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It’s Always a Glorious Day in the Lord

IMG_1787On this day after the official day of giving thanks, I would like to tell you about a lady I met a long time ago. She knew how to live in that place of constant praise, in spite of losing everything. Her name was Gertrude. Gertrude means “spear” and “strength”.

It’s always a glorious day in the Lord.

Rejoice always, pray without ceasing, give thanks in all circumstances; for this is the will of God in Christ Jesus for you. 1 Thessalonians 5:16-18

                     I met Gertrude in a nursing home in Blaine. I had gone there to meet my friend, Daphne,  one of the staff members of the nursing home, for lunch. I took a seat in the foyer to wait for her. Gertrude sat across from me in a wheelchair. She had only one leg. I said something to her about the weather and I don’t remember if the weather was good or bad, but the Gertrude answered, “Oh, it’s always a glorious day in the Lord!”

Wow, I thought. Here is someone I need to get to know. I moved over next to her and introduced myself. She told me her name and that she had lived in Blaine a long time.

“You might remember my grandparents,” I told her, “Mary and Myron Terry.”

“Oh,” she exclaimed.  “I knew your grandmother! She painted a head of Christ for me.”

“I remember when she did those,” I said. “She made one for my sister, too.”

“I used to have it hanging in front of where I sat and did my quiet time,” she said. “I loved that picture. But I don’t have room for it here.”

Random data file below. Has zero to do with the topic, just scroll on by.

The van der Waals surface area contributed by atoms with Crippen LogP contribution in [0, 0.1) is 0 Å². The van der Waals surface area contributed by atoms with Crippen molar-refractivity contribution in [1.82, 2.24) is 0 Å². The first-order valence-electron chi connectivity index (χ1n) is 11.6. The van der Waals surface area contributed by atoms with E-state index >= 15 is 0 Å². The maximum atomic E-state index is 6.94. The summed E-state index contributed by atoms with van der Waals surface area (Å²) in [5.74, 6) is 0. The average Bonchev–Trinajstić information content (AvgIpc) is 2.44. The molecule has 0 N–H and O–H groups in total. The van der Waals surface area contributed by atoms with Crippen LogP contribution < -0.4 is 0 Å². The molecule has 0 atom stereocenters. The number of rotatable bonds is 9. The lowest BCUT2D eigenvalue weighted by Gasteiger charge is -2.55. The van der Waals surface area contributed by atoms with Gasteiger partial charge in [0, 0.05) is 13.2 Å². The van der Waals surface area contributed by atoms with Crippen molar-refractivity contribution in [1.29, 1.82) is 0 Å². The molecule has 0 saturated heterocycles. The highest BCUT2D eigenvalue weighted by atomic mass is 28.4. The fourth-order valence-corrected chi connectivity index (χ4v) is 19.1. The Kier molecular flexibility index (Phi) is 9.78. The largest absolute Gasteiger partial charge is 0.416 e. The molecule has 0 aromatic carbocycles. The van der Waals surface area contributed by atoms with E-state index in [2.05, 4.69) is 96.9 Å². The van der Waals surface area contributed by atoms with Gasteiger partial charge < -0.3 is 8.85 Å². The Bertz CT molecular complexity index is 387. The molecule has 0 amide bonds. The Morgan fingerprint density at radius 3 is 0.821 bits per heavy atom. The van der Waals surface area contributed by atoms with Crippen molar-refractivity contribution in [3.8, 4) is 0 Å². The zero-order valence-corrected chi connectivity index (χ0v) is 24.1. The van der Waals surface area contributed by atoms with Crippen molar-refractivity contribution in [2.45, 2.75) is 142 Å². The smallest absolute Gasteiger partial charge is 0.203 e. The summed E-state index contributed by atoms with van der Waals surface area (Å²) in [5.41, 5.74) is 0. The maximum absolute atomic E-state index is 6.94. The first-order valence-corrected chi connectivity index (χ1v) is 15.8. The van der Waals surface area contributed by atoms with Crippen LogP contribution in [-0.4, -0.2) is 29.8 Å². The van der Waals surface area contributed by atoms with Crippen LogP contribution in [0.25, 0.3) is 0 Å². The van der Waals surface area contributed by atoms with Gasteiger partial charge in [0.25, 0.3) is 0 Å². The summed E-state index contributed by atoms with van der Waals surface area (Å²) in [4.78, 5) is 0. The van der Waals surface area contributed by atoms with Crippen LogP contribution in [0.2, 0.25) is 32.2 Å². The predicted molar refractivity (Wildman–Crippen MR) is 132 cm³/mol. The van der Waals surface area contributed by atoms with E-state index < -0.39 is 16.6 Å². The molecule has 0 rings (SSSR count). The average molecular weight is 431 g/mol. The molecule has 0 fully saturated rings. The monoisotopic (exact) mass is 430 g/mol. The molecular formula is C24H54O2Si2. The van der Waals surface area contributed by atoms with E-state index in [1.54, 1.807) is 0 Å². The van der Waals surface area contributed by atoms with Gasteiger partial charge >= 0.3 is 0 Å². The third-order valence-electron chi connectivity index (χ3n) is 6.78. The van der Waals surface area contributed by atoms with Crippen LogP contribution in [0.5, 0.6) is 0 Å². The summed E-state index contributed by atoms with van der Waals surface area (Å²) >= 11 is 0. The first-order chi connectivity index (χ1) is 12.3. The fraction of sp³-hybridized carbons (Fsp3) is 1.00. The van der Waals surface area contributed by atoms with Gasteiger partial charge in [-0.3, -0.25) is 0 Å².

“What happened to it?” I asked.

“I think my kids gave it to the church when they took my apartment apart.”

“When did they take your apartment apart?”

“A month ago,” she said. “I started having some heart trouble and had to go to the hospital. While I was there I got this problem with my leg and they had to amputate it. That’s why I had to move here.”

“Oh, dear,” I said, “you lost your leg just a month ago?  That must be so hard for you.”

“The hardest part about losing my leg,” she said, “was that they couldn’t give me a general anesthetic when they did it because of my heart. So I was awake!  I couldn’t really feel what they were doing, though.”

“Oh, dear,” I said again. “I am so sorry. What a rough time you have had .”

“Oh, it’s not so bad,” she said. “The only thing I really miss is my large print Bible. I don’t know what my kids did with that.”

“Well I am sure we could find you a large print Bible around here somewhere!” I said.

“It wouldn’t do me any good. My glasses are broken anyway.”

Gertrude told me all of this, after she had started by our conversation by saying, “It’s always a glorious day in the Lord!” She had lost her leg, her home, her independence, her portrait of Jesus, her quiet time place, her Bible and her glasses!! I am not even sure what order of importance she might have given to all those losses.

She amazed me. She became my hero, and my friend. I visited her often after that—whenever I came to the nursing home to meet Daphne.

Daphne got her glasses fixed for her, and found her a large print Bible.

I went to the church and found the head of Christ my grandmother had painted. I took a snapshot of it. (This was long before we had digital cameras). I had a tiny print made and put it in a little frame.   She carried that picture in her pocket for the rest of her life. The picture she gave to me I will also carry for the rest of my life.

Update March 20, 2017

I just added a snapshot of the picture my grandmother painted. Just today I received the picture from a friend who received it from the church where it had been hanging since Gertrude had to give up her apartment about 25 years ago. My grandmother painted in in about 1953. Thanks be to God that he care about things like this and the picture is now in our family. Thank you Nancy Dement for sending it to me!

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